P Noy’s first year
Whatever the P-Noy government’s failings, it is far, far better than the one it replaced,” says Conrado de Quiros of the Philippine Daily Inquirer in his column yesterday. I agree, except that some yardstick should also measure whatever P-Noy claims as his accomplishment based on what he or his team promised at the start of his administration.
What were his promises? Let me cite a few.
P-Noy in his 2010 Sona started with a litany of the how money was only wasted by the previous government. He promised to stop this waste by stopping wrong projects and instituting zero budgeting. There is no question that P-Noy is already doing this. One example is the dredging project of Laguna Lake. Believing that it is too expensive with no lasting result, P-Noy shelved the project. How much is saved? Only P18 billion!
We find, though, that the despite the urgent need for the government to maintain a certain level of expenditures to support the economy, the Aquino administration had been slow in using its funds that are already programmed for spending. P-Noy did not mention this in his Sona but the report on the first-quarter GDP showed that instead of increasing, government expenditures went down by 13.9 percent in nominal terms or 17.2 percent in real terms. This happened, government people explain, because of the need to scrutinize every government expenditure item more fully to avoid waste. So be it but those doing the scrutiny better do their job fast or the economy will only suffer more for inadequate government expenditures, especially those intended to modernize our infrastructure to attract more investors.
Reminding that creating jobs is foremost on his agenda and would come from the growth of industries, P-Noy also promised to streamline processes to make them predictable, reliable and efficient for those who want to invest. This is one area perhaps that still needs pushing especially that this needs the full cooperation of local government units where the investors register their businesses to operate. If this year or next year’s World Bank’s report on Doing Business will show that the Philippines has risen from its low ranking compared to our neighbors in Asia, that would be the real sign that P-Noy has accomplished his promise in this regard.
Meanwhile, P-Noy happily reported that in his first year in office, the unemployment rate went down from 8 percent to 7.2 percent with 1.4 million workers now added to the class of the employed. However, the job creation capability of the economy may not be that strong yet as evidenced by the fact that of the 1.4 million added to the employed class from April 2010 to April this year, many were underemployed as shown by the 829,000 increase in the number of underemployed in the same period. Those fully employed increased only by around 600,000.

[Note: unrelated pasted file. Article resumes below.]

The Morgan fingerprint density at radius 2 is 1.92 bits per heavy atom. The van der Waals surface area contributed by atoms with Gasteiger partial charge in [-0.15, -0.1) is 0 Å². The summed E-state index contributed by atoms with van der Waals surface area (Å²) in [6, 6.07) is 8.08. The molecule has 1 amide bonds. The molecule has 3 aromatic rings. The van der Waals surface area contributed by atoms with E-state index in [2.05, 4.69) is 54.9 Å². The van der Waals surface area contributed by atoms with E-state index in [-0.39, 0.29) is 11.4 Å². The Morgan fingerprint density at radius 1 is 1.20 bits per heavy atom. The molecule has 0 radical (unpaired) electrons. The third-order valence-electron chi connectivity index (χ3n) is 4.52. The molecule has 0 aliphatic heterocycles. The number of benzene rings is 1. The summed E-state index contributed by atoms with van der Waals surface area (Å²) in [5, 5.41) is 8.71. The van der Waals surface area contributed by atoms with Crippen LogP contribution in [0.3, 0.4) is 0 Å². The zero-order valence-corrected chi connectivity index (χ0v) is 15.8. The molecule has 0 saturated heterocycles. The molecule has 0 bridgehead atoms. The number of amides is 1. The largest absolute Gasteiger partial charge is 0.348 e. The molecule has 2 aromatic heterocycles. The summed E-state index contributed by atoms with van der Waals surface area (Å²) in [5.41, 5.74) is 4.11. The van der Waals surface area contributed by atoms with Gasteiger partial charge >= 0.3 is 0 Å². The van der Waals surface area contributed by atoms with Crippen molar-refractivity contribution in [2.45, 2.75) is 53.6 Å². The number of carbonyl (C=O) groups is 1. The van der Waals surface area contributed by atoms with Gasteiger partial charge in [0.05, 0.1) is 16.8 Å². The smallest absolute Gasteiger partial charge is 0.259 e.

We have so many needs, P-Noy said in his first Sona in 2010: from education, infrastructure, health, military to police. His solution: public-private partnership. “From these public-private partnerships, our economy will grow and every Filipino will be the beneficiary,” he said in his 2010 Sona.
What now? None of the first few much talked about PPP projects have taken off so far and this is perhaps the reason P-Noy never mentioned the PPP again in his Sona last Monday. Many were disappointed.
He promised to convene the Legislative Executive Development Advisory Council (Ledac) to discuss important bills that needed to be passed. He promised to push for the Fiscal Responsibility bill that will limit the spending bills only for appropriations that have identified a source of funding. He said according to our Constitution, it is the government’s duty to ensure that the market is fair for all. Therefore, no monopolies, no cartels that kill competition. He said we need an Anti-Trust Law to give life to these principles to uphold small and medium scale enterprises. I do not think these were done already. All these will take more time to do, but in his last Sona, P-Noy also thanked Congress for passing laws on GOCC governance, ARMM Synchronization, Lifeline Electricity Rates Extension, Joint Power Congressional Commission Extension, Children and Infant’s Mandatory Immunization, and Women Night Workers. Well, thank you!
In his column yesterday, De Quiros also said “the ultimate test of a government’s worth is not economic performance; it is who benefits from that performance. The ultimate test of a government’s worth is not growth; it is who benefits from that growth. The ultimate test of a government’s worth is not the size of the GNP, or GDP, or whatever letters of the alphabet you like to put in to conjure magical, or fictitious, accomplishments. It is the size of the tribe that prospers beyond its wildest imagination and the number of people who suffer beyond their stoutest capacity for endurance.”
These I also agree with. I would like to add, though, that unless there is rapid, sustained, long-term economic growth, it is next to impossible to move many of our people out of poverty. However, without good governance, it is also hard to achieve rapid, sustained, long-term economic growth.
P-Noy is right, then, in focusing on one thing—good governance and the removal of our wang-wang mentality.
Subscribe to INQUIRER PLUS to get access to The Philippine Daily Inquirer & other 70+ titles, share up to 5 gadgets, listen to the news, download as early as 4am & share articles on social media. Call 896 6000.